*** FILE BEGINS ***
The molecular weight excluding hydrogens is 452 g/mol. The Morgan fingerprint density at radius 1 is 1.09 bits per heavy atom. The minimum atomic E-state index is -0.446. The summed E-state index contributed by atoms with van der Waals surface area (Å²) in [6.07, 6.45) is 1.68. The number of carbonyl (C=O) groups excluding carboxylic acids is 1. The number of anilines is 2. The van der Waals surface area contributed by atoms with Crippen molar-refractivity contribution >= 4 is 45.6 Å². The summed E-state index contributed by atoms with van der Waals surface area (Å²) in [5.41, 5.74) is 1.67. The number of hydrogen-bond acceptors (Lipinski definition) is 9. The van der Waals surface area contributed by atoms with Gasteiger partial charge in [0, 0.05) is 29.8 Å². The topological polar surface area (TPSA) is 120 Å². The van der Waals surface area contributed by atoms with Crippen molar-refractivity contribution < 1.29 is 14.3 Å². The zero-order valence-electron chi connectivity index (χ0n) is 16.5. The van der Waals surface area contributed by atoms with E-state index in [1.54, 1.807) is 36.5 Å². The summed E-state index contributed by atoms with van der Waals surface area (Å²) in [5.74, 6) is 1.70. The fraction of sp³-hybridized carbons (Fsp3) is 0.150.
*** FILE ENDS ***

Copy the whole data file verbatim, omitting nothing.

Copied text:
The molecular weight excluding hydrogens is 452 g/mol. The Morgan fingerprint density at radius 1 is 1.09 bits per heavy atom. The minimum atomic E-state index is -0.446. The summed E-state index contributed by atoms with van der Waals surface area (Å²) in [6.07, 6.45) is 1.68. The number of carbonyl (C=O) groups excluding carboxylic acids is 1. The number of anilines is 2. The van der Waals surface area contributed by atoms with Crippen molar-refractivity contribution >= 4 is 45.6 Å². The summed E-state index contributed by atoms with van der Waals surface area (Å²) in [5.41, 5.74) is 1.67. The number of hydrogen-bond acceptors (Lipinski definition) is 9. The van der Waals surface area contributed by atoms with Gasteiger partial charge in [0, 0.05) is 29.8 Å². The topological polar surface area (TPSA) is 120 Å². The van der Waals surface area contributed by atoms with Crippen molar-refractivity contribution < 1.29 is 14.3 Å². The zero-order valence-electron chi connectivity index (χ0n) is 16.5. The van der Waals surface area contributed by atoms with E-state index in [1.54, 1.807) is 36.5 Å². The summed E-state index contributed by atoms with van der Waals surface area (Å²) in [5.74, 6) is 1.70. The fraction of sp³-hybridized carbons (Fsp3) is 0.150.